Sept. 18, 2018Print | PDF
My research examines how people interact with digital technologies in order to entertain and educate themselves, accomplish their goals, organize the world around them, do their jobs and communicate with each other. This involves not only watching what people do with technology, but also requires an understanding of how they think and feel about the technologies they are using. I work to understand not just the ‘how’ of their interactions, but also the important ‘why’ of their interactions.
I do this to design better interfaces, systems and applications to support a wide range of human activity. Today just about everything we do has a digital or technological component to it. Even government services and policies, or physical spaces like cities and streets, can benefit from understanding how people need to interact with those designs to accomplish their goals.
This type of research goes by many different names and is accomplished by researchers in a diverse array of disciplines including computer-human interaction, behavioural economics, user experience design, interaction design and information architecture, among others. It is this interdisciplinarity that excites me the most about my research area: I get to work with people from a wide range of backgrounds and I get to work with companies and community organizations with a lot of different needs.
Another exciting aspect of my research is the combination of data and design. New products, software and services must be designed and built using data gathered about actual users. I use a variety of qualitative and quantitative research methods to understand the user’s cognitive, social, cultural and behavioural context. Then, I design solutions for their needs in an iterative fashion that allows for rapid prototyping and testing.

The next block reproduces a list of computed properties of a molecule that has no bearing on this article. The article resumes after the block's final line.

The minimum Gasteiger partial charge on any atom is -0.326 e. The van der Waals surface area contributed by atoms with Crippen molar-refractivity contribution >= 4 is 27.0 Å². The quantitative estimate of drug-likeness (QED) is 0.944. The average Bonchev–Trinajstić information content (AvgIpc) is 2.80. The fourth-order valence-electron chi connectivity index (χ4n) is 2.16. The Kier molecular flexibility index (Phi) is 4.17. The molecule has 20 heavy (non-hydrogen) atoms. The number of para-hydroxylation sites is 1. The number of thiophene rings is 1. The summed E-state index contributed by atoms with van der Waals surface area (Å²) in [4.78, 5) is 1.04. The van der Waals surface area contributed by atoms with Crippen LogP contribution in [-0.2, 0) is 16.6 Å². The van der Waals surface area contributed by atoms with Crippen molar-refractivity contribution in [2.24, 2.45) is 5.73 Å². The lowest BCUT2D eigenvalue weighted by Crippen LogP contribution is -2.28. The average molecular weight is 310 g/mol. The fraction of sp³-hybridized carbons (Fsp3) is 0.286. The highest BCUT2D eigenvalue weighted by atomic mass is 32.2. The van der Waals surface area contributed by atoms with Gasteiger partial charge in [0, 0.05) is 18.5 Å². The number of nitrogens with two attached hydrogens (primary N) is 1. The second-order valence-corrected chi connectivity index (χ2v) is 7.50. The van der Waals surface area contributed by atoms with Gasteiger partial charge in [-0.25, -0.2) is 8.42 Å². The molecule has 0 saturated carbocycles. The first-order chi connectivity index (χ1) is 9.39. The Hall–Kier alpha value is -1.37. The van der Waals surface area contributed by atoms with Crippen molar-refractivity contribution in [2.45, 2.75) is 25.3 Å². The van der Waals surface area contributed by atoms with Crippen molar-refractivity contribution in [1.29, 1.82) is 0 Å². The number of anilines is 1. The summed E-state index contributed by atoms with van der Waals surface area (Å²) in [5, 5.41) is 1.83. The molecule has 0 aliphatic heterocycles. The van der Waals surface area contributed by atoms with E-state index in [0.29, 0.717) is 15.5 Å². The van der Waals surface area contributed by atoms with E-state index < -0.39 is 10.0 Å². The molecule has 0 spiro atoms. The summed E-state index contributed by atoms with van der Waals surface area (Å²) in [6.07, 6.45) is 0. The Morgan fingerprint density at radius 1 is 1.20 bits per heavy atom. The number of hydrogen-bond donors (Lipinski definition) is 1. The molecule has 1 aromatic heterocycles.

As a result of my long career working in this field, I was recently honoured to be among 40 selected international scholars, government officials and technology industry leaders invited by the Ditchley Foundation to take part in a conference to design a better Internet. The Future of the Internet conference was held in June 2018 and was chaired by Vint Cerf, the “father of the internet.” The goal of the three-day conference was to discover how society could maintain the value of the Internet, support cyber security, while reducing unacceptable behaviours and material (with all the problems of definition that implies). The conference attendees also explored how to promote human connection, the economy and innovation. Most of the participants came with backgrounds in cybersecurity, cryptography, information and communications policy, national security and advocacy for internet privacy and freedom.
Although the participants did not reach consensus on answers to these questions and global concerns, the intentional and user-focused design of software was seen as an integral and important aspect of creating an internet that can provide transparency and accountability, while also protecting privacy and freedom. The full report of the event: The Internet: How do we make it safer without losing its vitality? details the outcomes of the conference.
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